Those jurisdictions that separate murder into first degree and second degree use totally different criteria than that used in Mississippi. Traditionally, premeditation and deliberation are required for first degree murder as opposed to second degree murder. Such a distinction by degree is non-existent in Mississippi. Here the distinction is not one of degree, but the difference is between murder and manslaughter.

 We are asked whether or not expert testimony may be introduced to show, as a partial defense, a defendant's abnormal mental state somewhat less than the complete defense of insanity, in order to reduce the charge from murder to manslaughter. Those few jurisdictions which have addressed this question have not answered it uniformly. One writer has noted,

 The general rule appears to be that insanity, when interposed as a defense in a criminal prosecution, is either a complete defense or none at all. A claim of insanity cannot be used for the purpose of reducing a crime from murder in the first degree to murder in the second degree or from murder to manslaughter, nor can partial insanity

 serve to diminish the full measure of criminal responsibility for an act of homicide. However, in some jurisdictions the fact that one who committed a homicide was temporarily insane when he formed and executed the design to kill may, under the penal codes, be taken into consideration in determining the degree of the murder and in fixing the penalty for the offense.

 40 Am. Jur. 2d Homicide, 114, p. 409 (1968). However, the writer continues,

 A number of jurisdictions, following a doctrine of diminished or partial responsibility, recognize that mental inadequacies or defects not amounting to legal insanity may be shown in defense to a homicide prosecution, as tending to show the diminished capacity of the accused to have entertained a specific mental state, such as malice aforethought, deliberation, or premeditation.

 40 Am. Jur. 2d Homicide, 115, p. 410 (1968).

 Seven jurisdictions have reached the issue of the admissibility of evidence on the defendant's ability to formulate malice aforethought, thereby reducing the charge from murder to manslaughter. Two jurisdictions have excluded the evidence and five jurisdictions have held that evidence of a defendant's partial insanity is admissible. Three of the five are distinguishable for present purposes, and therefore the existing authorities appear to be evenly divided.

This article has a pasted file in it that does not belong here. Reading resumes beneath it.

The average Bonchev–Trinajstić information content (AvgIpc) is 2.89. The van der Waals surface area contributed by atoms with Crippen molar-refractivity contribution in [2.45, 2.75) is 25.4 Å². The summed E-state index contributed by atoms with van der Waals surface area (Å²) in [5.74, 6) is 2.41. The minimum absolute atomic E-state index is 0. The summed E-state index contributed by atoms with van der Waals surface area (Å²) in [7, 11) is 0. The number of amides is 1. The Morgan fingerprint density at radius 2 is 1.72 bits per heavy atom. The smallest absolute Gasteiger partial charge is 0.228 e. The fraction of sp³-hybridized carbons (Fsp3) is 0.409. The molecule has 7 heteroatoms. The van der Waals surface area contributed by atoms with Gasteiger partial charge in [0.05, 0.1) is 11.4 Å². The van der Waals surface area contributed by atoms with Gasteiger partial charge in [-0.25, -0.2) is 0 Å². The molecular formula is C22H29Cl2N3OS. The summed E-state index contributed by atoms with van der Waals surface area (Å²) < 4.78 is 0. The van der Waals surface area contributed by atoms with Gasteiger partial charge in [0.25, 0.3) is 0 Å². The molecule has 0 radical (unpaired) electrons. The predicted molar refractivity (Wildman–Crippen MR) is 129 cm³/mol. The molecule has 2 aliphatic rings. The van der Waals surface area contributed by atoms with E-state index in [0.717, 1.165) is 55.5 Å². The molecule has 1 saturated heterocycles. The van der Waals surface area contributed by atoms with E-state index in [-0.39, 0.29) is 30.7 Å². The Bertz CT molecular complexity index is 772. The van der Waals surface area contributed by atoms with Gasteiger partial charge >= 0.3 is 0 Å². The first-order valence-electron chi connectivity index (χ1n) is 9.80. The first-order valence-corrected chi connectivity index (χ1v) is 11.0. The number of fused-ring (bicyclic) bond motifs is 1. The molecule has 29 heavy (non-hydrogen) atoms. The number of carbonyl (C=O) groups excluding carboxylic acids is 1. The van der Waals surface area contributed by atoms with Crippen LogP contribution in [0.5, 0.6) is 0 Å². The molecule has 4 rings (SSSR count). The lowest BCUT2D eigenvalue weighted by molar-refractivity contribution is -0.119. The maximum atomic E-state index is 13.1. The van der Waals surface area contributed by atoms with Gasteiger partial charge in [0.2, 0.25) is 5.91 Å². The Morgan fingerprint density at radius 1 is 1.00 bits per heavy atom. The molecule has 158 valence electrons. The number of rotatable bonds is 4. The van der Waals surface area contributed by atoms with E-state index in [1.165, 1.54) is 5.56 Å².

Evidence of a defendant's state of mind, in a second degree murder case, was found to be admissible in the case of Commonwealth v. McCusker, 448 Pa. 382, 292 A.2d 286 (1972). There the Pennsylvania Supreme Court was asked to decide" whether psychiatric evidence is admissible in a murder prosecution for the limited purpose of determining whether a defendant acted in the heat of passion. "Id., at 384, 292 A.2d at 287. Before reaching its decision, the Court noted that," [t]he ultimate test for adequate provocation [to reduce the crime charged from murder to manslaughter] remains whether a reasonable man, confronted with [a] series of events, became impassioned to the extent that his mind was `incapable of cool reflection.\rquote "Id., at 389-90, 292 A.2d at 290. Then, the court rephrased the" ultimate test "to say that the" relevant inquiry is threefold: did the defendant actually act in the heat of passion when he committed the homicide; did

 the provocation directly lead to the slaying of the person responsible for the provocation; and was there insufficient `cooling time' thus preventing a reasonable man from using his `reasoning facilities' and `capacity to reflect.

 Id. at 391, 292 A.2d at 291.

 The Pennsylvania court found the evidence to be both relevant and probative. Stating that psychiatric evidence is regularly admitted to prove the complete defense of insanity, under the McNaughten test, the court said,

 It would indeed be anamolous to receive psychiatric evidence - as our courts do to establish the complete defense of insanity but at the same time reject psychiatric ...